Nobody doubts that the Comeback Kid is smart: how different he is will be a matter for debate. Bill Clinton is a serious if sometimes over-convoluted student of policy. His critics do not underrate his intellectual grasp even when they query his judgement or morality. But he is a politician first and a philosopher a long way behind. At his best, he is a skilled communicator, a presser of flesh and consummate fireside chatter on television. He is also a conciliator, a believer in political balancing acts, in finding a middle way in his party and in the nation.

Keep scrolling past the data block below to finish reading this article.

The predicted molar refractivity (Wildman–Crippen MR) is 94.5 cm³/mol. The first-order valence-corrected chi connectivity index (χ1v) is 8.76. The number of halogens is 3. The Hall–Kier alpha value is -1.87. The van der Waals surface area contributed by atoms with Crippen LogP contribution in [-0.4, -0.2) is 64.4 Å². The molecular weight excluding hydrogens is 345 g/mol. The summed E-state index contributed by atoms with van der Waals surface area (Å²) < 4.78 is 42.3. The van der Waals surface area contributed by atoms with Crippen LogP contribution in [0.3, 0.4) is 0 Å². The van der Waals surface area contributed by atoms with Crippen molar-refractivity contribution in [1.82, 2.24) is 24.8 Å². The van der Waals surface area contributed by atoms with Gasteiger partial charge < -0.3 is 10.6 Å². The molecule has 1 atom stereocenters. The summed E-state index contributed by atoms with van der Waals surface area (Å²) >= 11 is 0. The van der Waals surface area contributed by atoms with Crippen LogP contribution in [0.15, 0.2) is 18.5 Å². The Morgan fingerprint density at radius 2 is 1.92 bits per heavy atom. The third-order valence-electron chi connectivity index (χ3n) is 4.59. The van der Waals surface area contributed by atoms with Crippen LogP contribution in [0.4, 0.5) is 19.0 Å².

In these respects, he is not so much a new FDR or even a new Kennedy as an American Lloyd George or Harold Wilson - hard to pin down and not quite trusted by either side in any particular dispute. He is not a thinker of original thoughts but a sometimes shrewd manager of well-tried ones. His version of the 'vision thing' is to pick up a good issue and run with it. If his style as a Democrat in the White House works, it will greatly encourage the European left: but more because of the reassurance it will give about the efficacy of old bromides than because of experiments with new ones.